Canby, Britton are among the unsung Thunder heroes MILL notebook


A mere two games into the Major Indoor Lacrosse League season, Baltimore Thunder coach John Stewart already has unsung hero candidates.

His sentiment is not based so much on this season as the previous three or four. His candidates, Todd Canby and Dan Britton, are veterans.

"Todd was an attackman at UMBC, but he has learned defense as well as anyone in the league," Stewart said. "He's on our defensive line and isn't utilized much on offense, but I do remember one goal he had last year at Philadelphia that stopped a comeback by the Wings."

Britton is a member of the Fellowship of Christian Athletes, which Stewart, smiling, finds "incongruous for this game." A former Delaware star, Britton is in his third year with the Thunder.

"Britton has the typical attitude of an unselfish player dedicated to the team concept," Stewart said. "He always hustles to the players' box, which gives the guy coming in for him a head start.

"Against New England last year, our goalie saw Britton sprinting to the box. He threw a long pass to [incoming] Pat Welsh, who had a 10-yard head start on his opponent and scored a big goal."

* It will be three weeks between games for the Thunder. Its next one is Jan. 25 (8 p.m.) against the New York Saints at the Baltimore Arena.

Although each team's schedule was trimmed from 10 to eight games this season, the league's total number of games is 33, only one less than last year, because of the addition of a seventh team, the Buffalo Bandits.

* Twins Gary and Paul Gait, the former Syracuse stars who led the Detroit Turbos to the MILL championship last year, are off to a start worthy only of mere mortals.

In Detroit's first game, a victory over the Thunder, they totaled four goals, three by Gary. After two games, the Thunder's Jeff Jackson is the league leader in goals (eight) and total points (11).

* The MILL's new team, the Buffalo Bandits, drew so many people (9,052) for their home opener that the start of the game was delayed five minutes to allow the fans to get in the doors. The walk-up sale was 4,000.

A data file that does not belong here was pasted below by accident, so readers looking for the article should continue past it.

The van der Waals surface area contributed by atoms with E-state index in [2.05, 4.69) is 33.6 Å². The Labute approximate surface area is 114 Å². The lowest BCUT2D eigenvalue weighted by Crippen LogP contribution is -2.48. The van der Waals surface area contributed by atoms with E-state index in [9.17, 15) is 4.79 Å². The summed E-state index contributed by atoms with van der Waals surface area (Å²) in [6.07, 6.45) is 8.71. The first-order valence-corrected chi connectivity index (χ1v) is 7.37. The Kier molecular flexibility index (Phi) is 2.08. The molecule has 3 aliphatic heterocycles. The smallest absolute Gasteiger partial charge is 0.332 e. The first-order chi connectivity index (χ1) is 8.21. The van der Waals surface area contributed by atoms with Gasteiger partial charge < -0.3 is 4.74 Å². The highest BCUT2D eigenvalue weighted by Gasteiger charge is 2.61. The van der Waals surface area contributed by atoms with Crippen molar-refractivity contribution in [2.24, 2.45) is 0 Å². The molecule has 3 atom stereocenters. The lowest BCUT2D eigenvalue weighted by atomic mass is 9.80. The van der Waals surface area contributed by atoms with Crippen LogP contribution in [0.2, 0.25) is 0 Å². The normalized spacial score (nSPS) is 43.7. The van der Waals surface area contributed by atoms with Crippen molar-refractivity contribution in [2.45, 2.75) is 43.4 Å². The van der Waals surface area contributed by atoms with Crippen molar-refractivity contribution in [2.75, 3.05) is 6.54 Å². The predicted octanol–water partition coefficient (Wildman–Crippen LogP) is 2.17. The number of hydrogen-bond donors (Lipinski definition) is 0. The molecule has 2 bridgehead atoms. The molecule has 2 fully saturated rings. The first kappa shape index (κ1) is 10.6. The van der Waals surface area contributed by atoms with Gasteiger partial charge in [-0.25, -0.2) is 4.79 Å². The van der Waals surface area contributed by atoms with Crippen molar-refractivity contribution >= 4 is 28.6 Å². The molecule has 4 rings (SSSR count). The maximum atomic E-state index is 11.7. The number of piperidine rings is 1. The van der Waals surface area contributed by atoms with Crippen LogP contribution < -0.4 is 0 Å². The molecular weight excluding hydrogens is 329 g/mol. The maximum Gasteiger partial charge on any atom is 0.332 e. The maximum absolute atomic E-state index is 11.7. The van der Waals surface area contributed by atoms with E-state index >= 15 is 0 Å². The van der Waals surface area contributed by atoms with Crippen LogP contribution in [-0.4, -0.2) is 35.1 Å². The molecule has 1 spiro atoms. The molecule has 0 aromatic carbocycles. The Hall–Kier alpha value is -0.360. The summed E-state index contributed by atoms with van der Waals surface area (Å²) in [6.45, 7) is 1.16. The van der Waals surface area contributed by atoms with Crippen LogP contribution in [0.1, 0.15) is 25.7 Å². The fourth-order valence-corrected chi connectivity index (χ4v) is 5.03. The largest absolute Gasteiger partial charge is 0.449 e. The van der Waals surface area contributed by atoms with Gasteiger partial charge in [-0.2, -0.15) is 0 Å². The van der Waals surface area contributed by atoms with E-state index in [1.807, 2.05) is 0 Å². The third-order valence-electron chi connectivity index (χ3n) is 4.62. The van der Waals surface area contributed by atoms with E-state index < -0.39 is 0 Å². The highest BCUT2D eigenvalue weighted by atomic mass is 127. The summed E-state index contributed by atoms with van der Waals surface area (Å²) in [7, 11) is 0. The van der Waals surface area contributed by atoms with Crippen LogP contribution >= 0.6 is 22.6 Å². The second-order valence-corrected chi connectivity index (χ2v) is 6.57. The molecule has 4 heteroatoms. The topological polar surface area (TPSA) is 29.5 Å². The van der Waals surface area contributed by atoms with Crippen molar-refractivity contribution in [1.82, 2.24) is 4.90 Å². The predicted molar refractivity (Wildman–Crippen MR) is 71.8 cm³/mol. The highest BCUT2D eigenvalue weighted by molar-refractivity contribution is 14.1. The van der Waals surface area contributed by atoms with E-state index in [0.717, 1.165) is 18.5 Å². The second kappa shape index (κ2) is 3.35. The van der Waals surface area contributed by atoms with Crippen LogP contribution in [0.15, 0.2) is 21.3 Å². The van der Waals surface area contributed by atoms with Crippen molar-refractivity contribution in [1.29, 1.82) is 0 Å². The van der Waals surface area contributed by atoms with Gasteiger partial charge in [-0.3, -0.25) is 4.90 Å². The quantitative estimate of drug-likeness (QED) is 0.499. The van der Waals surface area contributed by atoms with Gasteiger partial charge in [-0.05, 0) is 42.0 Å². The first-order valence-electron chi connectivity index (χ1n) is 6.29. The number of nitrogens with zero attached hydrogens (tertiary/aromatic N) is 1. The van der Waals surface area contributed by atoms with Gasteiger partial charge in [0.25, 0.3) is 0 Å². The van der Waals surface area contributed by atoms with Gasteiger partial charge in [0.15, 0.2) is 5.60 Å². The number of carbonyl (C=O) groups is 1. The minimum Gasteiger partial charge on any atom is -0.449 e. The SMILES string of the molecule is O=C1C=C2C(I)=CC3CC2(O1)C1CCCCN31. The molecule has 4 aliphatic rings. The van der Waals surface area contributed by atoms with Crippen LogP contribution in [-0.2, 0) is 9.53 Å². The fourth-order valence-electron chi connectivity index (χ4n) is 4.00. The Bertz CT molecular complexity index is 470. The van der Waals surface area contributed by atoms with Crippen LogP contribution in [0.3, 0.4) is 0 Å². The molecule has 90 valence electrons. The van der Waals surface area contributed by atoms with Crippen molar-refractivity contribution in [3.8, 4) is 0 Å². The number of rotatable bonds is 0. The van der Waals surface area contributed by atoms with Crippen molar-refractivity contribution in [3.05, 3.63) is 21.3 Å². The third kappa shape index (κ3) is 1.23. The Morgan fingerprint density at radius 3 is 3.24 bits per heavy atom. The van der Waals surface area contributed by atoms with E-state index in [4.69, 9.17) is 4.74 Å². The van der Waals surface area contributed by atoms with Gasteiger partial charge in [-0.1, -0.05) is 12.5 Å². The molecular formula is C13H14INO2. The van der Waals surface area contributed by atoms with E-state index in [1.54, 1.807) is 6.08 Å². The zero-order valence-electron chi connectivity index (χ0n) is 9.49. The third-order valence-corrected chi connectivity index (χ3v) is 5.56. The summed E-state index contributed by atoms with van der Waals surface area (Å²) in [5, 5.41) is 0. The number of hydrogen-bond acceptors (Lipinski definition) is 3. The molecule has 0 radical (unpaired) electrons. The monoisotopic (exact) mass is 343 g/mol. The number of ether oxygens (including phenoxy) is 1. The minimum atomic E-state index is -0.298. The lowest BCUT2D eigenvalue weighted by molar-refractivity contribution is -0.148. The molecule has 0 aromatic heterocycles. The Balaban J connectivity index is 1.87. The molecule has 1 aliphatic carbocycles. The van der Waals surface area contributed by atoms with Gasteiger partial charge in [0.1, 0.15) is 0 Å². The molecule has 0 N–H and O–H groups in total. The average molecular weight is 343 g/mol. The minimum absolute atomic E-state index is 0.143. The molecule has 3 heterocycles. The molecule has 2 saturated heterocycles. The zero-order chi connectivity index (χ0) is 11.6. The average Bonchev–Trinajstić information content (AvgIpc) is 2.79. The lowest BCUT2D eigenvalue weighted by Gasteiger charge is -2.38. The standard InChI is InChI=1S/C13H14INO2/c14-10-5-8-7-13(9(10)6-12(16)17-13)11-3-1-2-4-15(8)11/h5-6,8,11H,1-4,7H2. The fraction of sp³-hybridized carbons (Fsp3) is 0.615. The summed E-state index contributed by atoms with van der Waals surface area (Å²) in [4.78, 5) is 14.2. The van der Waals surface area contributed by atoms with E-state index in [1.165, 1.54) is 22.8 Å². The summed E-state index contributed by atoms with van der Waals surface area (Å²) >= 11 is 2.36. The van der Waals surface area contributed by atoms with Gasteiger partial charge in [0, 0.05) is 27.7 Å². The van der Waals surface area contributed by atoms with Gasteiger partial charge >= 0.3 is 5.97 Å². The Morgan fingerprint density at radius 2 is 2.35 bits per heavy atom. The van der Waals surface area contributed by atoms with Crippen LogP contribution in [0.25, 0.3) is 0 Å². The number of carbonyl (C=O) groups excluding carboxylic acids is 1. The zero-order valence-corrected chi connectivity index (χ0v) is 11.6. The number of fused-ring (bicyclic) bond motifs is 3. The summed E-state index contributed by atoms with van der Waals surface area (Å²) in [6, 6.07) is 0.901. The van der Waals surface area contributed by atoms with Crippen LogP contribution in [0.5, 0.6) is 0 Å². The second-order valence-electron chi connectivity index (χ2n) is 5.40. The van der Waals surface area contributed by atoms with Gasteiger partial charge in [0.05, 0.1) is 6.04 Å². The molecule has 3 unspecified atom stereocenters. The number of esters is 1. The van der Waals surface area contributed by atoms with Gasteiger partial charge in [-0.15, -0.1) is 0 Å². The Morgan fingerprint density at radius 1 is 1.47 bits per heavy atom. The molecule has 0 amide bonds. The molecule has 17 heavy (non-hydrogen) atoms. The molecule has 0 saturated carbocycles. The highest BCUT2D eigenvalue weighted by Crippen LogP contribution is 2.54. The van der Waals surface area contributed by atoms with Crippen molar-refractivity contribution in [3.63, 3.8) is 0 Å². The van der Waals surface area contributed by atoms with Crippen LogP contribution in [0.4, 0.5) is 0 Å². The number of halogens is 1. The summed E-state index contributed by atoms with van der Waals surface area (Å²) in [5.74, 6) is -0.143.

The crowd was knowledgeable, erupting into cheers when two local players, Rich and Darris Kilgour, American Indians from nearby Sanborn, N.Y., raced onto the floor. Darris had four goals and an assist in the 21-17 loss to the New York Saints and Rich had a goal and three assists.

"Buffalo is a strong blue-collar market and isn't oversaturated with pro teams, just the NFL's Bills and the NHL's Sabres," said MILL official Mary Havel.

With indoor lacrosse-crazy Canada and Syracuse and Hobart nearby, Buffalo has a deep talent pool from which to draw.

* Six-year MILL veterans Jim Huelskamp and Rick Sowell are the Thunder's highest paid players at $325 a game. The wage scale (same as last year except for the addition of the sixth rung for the league's sixth year): first year, $125; second, $150; third, $200; fourth, $250; fifth, $300; sixth, $325.

* Thunder goalie Tom Manos has "done a superior job" in the first two games in Stewart's estimation. He has had the bulk of the time in the cage, with rookie from Canada, Steve Dietrich, still feeling his way.

"Steve got rocked when we played Detroit because there were a lot of close-in shots on him," Stewart said. "It's a helluva baptism when you have to face the Gait brothers. In practice, I've seen flashes of what he can do."

Fred Haas, a rookie out of Loyola College, has been effective on faceoffs. "He won 15 of 18 against Detroit, which is tremendous," Stewart said, "That translates into possessions and then shots."

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